What called you to this work? What was the pivotal moment for you that made you want to dedicate yourself to this type of work?
Growing up, I always wanted to make a difference in the world. As I got older, this led me to years of traveling and volunteering all over the world. I worked with underserved communities across seven countries and four continents when I was in my early thirties. During this time, I saw the realities of the estimated 200 million children around the world who don’t have the opportunity to go to school to get a quality education.
During my childhood, I also saw how having opportunity changes a person's trajectory. I saw what a college education did to improve the circumstance of my family vastly. My mother, who was a young single mom, used her education and college degree to help support our family.
Over and over, I see how the greatest potential for impact comes by empowering individuals through education, especially women and girls.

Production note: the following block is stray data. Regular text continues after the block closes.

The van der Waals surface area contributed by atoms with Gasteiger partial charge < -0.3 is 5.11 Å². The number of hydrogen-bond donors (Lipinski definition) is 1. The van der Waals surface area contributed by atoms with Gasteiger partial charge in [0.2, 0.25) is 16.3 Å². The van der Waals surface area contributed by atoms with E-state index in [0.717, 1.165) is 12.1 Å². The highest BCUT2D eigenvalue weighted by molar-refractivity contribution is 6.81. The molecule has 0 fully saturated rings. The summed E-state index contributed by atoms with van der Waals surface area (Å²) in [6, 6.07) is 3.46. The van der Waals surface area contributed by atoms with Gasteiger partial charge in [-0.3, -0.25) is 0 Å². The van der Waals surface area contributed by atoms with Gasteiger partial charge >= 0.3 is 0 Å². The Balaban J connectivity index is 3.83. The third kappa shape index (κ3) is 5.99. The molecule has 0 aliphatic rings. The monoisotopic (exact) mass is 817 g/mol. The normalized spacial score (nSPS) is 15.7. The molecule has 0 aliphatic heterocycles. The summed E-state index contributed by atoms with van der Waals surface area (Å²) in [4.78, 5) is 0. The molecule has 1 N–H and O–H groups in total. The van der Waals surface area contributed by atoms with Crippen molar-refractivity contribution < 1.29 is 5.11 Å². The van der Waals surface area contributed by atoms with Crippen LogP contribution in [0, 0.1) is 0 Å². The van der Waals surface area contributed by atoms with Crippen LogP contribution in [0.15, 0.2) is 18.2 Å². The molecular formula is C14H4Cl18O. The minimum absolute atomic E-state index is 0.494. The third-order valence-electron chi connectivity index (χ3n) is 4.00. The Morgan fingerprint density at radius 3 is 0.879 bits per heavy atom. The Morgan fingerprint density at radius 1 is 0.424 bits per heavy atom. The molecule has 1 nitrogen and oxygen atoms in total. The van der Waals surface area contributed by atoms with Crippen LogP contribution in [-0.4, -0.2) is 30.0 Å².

Which moment of running The Kikulu Foundation has lit you up most so far?
Every time I go to Uganda, and I’m surrounded by our young students who are joyful, intelligent, and determined, it completely lights me up. They have persevered through more hardships than many of us could ever imagine, yet, I never see them without a smile or song in their voice.
What has been your greatest struggle?
Our greatest struggle is consistently raising the amount of money needed for scholarships year-to-year for more than a hundred children. Currently, we are a 100% volunteer-run, grassroots non-profit fueled by our working Board of Directors. However, all of our board members work full-time in their respective industries. This requires us to rely on experienced and skilled volunteers who can help us with things like social media, copywriting, marketing, fundraising, and administrative work.